Main Article Content
A study was carried out to assess local knowledge about soil suitability in four villages in the Ejisu- Juabeng District in the Ashanti region of Ghana. This study described two approaches in soil mapping using geopedologic approach promoted by Zinck (1988) and the farmer approach using their spatial knowledge and experience. Both maps were assessed for their suitability for cocoa, oil palm and citrus. First, farmers created their soil map and then assessed the soil suitability for a selected number of tree crops which are important for them economically. Secondly, on the other side which is the side of the expert, the approach for soil suitability classification was performed using the Automated Land Evaluation System (ALES) which uses the Food and Agriculture Organization (FAO) framework for land evaluation that defines suitability by employing matching (comparison) between land quality/land characteristics and land use requirement. The expert and farmer suitability maps were then compared using spatial analysis within the Geographic Information Systems (GIS) environment to determine levels of spatial correlation and the level of agreement among the maps. Farmers’ suitability maps for cocoa accounted for 81% of the study area, citrus and oil palm accounted for 71% and 26% respectively. In the expert suitability map 66% of the study area was suitable for cocoa, citrus and oil palm accounted for 41%and 39% respectively. The overall accuracy from the map comparison was 67% for cocoa, 43% for citrus and 14% for oil palm. The results of spatial correlation between expert and local soil suitability map units reflect differences and similarities in the ways both systems classify soils. Critical is the evaluation of topsoil characteristics, as the understanding and monitoring of topsoil dynamics are fundamental for land use decision-making by farmers. Merging technical and local thinking is indispensable to formulate sustainable land management schemes for agricultural production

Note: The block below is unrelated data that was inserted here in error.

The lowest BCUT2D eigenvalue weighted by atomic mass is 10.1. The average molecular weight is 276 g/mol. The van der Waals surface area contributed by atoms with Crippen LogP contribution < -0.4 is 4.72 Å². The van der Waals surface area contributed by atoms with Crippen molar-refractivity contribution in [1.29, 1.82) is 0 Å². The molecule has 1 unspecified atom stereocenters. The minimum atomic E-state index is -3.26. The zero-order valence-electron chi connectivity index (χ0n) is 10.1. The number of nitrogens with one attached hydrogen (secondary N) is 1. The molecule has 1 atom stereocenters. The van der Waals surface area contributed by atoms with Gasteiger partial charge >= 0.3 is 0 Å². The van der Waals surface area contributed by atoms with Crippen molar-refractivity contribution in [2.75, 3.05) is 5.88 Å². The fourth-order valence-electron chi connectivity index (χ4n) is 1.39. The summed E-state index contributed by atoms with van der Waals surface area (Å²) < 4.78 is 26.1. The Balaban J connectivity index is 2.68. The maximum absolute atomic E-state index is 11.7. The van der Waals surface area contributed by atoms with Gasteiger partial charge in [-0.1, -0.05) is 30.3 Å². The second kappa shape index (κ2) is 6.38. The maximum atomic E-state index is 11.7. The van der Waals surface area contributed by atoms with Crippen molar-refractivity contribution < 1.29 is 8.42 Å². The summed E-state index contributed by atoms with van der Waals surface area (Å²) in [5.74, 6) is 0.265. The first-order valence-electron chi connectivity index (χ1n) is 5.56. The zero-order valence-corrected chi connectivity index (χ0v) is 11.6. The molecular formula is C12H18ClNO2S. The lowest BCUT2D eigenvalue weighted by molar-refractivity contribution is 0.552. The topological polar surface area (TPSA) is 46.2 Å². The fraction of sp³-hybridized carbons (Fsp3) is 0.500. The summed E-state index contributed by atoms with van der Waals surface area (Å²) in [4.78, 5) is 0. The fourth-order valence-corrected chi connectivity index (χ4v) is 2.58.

De la Rosa D, Mayol F, Diaz-Pereira E, Fernandez M, de la Rosa D. A land evaluation decision support system (Micro LEIS DSS) for agricultural soil protection: With special reference to the Mediterranean region. Environmental Modelling & Software. 2004;19(10):929-942.
Lagacherie P, Cazemier DR, Martin-Clouaire R, Wassenaar T. A spatial approach using imprecise soil data for modelling crop yields over vast areas. Agriculture, Ecosystems & Environment. 2000;81(1):5-16.
Dittoh S. Effective aid for small farmers in Sub-Saharan Africa: Southern civil society perspectives. Under the Canadian food security policy group. University of Development Studies, Temale, Ghana; 2006.
Barrera-Bassols N, Zinck JA, Van Ranst E. Local soil classification and comparison of indigenous and technical soil maps in a Mesoamerican community using spatial analysis. Geoderma. 2006;135:140-162.
Alves AGC. Local knowledge and soil use: An ethnopedological approach. Interciencia. 2005;30(9):524.
Barrera-Bassols N, Zinck JA. Ethnopedology in a worldwide perspective: An annotated bibliography. ITC Publication. ITC, Enschede. 2000;77:636.
FAO. Guidelines: Land evaluation for rainfed agriculture. FAO Soil Bulletin. Rome. 1983;52.
FAO. A framework for land evaluation. Soil Bulletin 32, FAO, Rome. 1976;116.
Rossiter DG. Automated Land Evaluation System: ALES version 4.65 user's manual. SCAS teaching series; T93-2 revision 6. Cornell University, Department of Soil, Crop & Atmospheric Sciences, Ithaca. 1997;279.
Rossiter DG. A theoretical framework for land evaluation. Geoderma. 1996;72(3-4): 165-190.
Zinck JA. Physiography and soils: Soil survey courses subject matter K6, ITC, Enschede; 1989.